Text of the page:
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> Posted by Virginia Moore, Communications Director, CFI
Last week, the Center for Financial Inclusion at Accion (CFI) participated in LendIt USA, an annual conference that brings together leaders and startups in fintech, lending, and venture capital to discuss trends, innovations, and the future of the industry.
So, what were we doing there? We attended to help introduce what we do to this audience of over 5,000 people, partnering with LendIt organizers to launch its very first financial inclusion track. CFI managing director Elisabeth Rhyne spoke on a panel about responsible credit along with representatives from the Consumer Financial Protection Bureau, the Marketplace Lending Association, LendStreet, and AEO. Championing the Smart Campaign and consumer protections, Beth brought a global perspective on what responsible credit looks like in practice. She also debated the elephant in the room—or as she put it, “the dead cat on the table:” interest rates. Our director of research Sonja Kelly also moderated a lively session on how smartphones in emerging markets are expanding access to credit with executives from Branch, Cignifi, Juvo, and PayJoy. We’ll have more on these sessions soon.
It was exciting and satisfying to see so much interest in financial inclusion from conference attendees who may not readily know the definition of financial inclusion, appreciate its value, or recognize how they’re contributing to it.
What Is the Value of Financial Inclusion to Fintech and Investor Communities?
> Posted by Shaheen Hasan, Manager, FI2020 at CFI
The “customer centricity” mantra has become a common refrain among donors, policymakers, practitioners, and providers working on financial inclusion. Indeed we would be hard-pressed to find anyone working in the sector who wouldn’t identify him or herself as focused on customer needs. In the Addressing Customer Needs section of the Financial Inclusion 2020 Progress Report, however, we report that the number of financial service providers who are actually investing in and implementing these ideas at a scalable level are still few and far between. Although the truly customer-centric organizations are in the minority, we found a host of good examples, and we highlight some examples we like in the report.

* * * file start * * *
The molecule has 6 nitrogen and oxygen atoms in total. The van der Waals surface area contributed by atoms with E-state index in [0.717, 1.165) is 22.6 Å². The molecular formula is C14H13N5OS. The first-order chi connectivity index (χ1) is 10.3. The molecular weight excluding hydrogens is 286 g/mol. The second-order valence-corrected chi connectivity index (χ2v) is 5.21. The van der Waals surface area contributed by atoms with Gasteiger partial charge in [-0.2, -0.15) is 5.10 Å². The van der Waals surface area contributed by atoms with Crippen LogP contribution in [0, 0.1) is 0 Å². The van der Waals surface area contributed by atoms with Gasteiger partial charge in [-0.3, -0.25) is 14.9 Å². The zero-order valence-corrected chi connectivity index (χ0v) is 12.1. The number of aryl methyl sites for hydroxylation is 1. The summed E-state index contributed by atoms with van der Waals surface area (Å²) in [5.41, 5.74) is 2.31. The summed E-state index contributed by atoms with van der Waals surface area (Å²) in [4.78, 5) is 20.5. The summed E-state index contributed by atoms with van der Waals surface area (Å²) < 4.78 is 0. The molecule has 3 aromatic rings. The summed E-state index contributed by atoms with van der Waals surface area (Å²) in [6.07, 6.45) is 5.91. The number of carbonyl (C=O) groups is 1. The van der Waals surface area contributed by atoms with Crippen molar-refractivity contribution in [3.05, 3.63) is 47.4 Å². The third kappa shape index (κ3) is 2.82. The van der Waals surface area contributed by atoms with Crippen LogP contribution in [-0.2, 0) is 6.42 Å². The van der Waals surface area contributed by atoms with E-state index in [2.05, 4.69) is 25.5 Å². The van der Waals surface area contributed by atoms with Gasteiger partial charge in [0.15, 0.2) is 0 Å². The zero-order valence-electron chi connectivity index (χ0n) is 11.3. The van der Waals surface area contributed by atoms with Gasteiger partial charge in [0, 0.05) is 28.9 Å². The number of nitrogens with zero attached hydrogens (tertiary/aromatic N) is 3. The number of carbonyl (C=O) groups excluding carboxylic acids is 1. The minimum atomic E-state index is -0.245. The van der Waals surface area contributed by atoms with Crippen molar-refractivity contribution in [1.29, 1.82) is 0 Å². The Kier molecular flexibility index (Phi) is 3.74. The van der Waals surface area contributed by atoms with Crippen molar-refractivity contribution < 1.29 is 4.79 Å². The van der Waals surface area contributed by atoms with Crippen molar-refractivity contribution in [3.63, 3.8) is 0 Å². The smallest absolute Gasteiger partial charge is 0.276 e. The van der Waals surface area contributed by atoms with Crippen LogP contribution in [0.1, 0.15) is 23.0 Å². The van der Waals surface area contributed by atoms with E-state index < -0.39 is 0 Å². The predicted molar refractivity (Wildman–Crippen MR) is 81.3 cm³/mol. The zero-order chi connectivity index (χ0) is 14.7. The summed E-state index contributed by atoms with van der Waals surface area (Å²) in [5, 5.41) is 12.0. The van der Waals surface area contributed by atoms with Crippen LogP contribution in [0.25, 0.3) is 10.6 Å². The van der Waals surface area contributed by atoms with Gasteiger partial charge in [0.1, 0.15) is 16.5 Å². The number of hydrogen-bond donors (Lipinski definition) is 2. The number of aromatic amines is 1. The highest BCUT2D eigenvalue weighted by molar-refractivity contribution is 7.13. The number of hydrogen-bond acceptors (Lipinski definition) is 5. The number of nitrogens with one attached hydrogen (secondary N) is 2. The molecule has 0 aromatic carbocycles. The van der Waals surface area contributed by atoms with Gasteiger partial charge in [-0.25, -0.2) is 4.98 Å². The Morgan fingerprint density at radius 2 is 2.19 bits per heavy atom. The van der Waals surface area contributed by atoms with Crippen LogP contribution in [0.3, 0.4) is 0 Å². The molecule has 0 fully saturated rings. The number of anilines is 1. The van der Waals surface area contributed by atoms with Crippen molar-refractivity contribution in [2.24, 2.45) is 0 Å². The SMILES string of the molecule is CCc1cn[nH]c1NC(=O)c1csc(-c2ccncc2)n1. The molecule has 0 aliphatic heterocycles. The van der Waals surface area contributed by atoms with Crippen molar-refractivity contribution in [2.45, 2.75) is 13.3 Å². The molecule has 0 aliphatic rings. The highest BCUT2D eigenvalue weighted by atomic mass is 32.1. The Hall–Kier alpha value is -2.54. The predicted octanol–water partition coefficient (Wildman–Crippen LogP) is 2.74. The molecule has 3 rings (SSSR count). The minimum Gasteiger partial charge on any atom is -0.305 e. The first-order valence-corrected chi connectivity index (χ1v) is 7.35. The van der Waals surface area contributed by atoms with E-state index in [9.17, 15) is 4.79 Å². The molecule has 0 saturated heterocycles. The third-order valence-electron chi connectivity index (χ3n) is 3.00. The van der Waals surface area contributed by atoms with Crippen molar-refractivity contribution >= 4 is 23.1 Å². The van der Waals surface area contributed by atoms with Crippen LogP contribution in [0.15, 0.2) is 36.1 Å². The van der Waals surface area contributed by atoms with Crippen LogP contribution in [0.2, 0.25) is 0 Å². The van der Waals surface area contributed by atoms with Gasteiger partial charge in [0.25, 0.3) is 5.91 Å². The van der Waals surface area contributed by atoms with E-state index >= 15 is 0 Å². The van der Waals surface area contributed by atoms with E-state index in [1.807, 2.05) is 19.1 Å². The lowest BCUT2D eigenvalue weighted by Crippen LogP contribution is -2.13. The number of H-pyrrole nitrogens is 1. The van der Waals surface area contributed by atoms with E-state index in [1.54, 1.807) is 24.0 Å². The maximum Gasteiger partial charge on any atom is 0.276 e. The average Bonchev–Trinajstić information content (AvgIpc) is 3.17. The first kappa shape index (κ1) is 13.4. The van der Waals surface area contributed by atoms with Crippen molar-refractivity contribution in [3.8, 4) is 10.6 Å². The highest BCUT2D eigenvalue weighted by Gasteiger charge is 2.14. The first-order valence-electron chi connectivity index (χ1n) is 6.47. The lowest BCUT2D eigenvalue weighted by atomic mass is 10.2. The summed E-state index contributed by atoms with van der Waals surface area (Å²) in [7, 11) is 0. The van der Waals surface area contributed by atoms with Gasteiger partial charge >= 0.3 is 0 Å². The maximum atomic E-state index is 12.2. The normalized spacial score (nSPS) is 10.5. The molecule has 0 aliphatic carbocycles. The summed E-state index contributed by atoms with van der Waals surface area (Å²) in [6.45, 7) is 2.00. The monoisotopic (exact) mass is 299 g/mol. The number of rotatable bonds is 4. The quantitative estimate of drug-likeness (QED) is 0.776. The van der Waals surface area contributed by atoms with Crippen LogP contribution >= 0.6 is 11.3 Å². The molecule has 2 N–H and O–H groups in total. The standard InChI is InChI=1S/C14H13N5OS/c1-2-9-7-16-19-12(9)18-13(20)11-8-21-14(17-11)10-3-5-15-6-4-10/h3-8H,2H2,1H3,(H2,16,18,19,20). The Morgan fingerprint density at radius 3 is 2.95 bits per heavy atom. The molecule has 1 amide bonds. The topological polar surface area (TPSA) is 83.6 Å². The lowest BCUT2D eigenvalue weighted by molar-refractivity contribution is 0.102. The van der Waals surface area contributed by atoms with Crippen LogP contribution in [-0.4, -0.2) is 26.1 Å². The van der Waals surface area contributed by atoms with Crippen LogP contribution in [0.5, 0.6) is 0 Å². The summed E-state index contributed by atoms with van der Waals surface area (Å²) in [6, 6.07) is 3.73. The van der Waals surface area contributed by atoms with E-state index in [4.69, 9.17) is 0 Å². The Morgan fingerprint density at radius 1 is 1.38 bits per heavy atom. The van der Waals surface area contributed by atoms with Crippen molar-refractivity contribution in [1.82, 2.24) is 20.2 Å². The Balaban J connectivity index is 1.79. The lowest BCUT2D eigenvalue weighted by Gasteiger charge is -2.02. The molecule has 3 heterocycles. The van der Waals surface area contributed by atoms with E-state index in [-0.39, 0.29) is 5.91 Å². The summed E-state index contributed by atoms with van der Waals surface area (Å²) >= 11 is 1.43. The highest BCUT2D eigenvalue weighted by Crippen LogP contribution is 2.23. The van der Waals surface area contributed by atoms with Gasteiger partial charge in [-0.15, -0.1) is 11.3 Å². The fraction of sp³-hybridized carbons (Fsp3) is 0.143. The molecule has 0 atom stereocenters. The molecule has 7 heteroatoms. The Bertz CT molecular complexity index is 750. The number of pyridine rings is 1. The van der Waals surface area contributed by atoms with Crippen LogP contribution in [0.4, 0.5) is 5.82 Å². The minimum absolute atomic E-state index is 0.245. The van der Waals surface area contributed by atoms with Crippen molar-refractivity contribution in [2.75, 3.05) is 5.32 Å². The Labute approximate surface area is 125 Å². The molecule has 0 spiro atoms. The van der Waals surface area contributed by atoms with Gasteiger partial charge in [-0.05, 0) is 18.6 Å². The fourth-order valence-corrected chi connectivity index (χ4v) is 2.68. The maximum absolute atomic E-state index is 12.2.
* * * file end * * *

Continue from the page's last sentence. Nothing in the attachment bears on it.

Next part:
A critical element of addressing customer needs is building the right consumer insights infrastructure to gather and translate data into better product offerings and the targeting of new market segments. Organizations use a multitude of methods to assemble insights. Some players, such as Equity Bank in Kenya and Tigo in multiple countries have built up in-house research capabilities. Banco Azteca in Mexico, for example, has one of the most sophisticated market research systems to amass and analyze information on customers. It has used that information to build up a clientele of millions of savers, borrowers, remittance receivers (and some senders), and insurance policy holders. Janalakshmi, an Indian microfinance institution, with the support of CGAP, developed a tool, Kaleido, which utilizes its front-line staff to get a “360 degree” view of a household, providing a rich source of data for developing new products as well as assessing the financial progress of a household.
With increasing availability of data on client behavior and new techniques to analyze that data, there is a rich wellspring to mine for insights relevant to market segmentation, product design, and delivery improvements.
> Posted by Andrew Fixler, Freelance Journalist
Atikus, a new financial inclusion-focused enterprise, is gearing up to launch an underwriting platform and a credit insurance product in Rwanda for micro, small, and medium enterprise (MSME) credit. The insurance product is designed and brokered by Atikus, and ultimately backed by a local insurance company. I recently sat down with Kate Woska, co-founder and CEO of Atikus, to discuss financial innovation and her company’s work.
Microfinance has long benefited from careful experimentation and innovation. Initiatives that are targeting the base of the pyramid tend to be consumer-focused (e.g. micro health insurance or mobile payments development); however, according to Woska, these initiatives may be populating an industry that also suffers from institutional and market-level inefficiencies.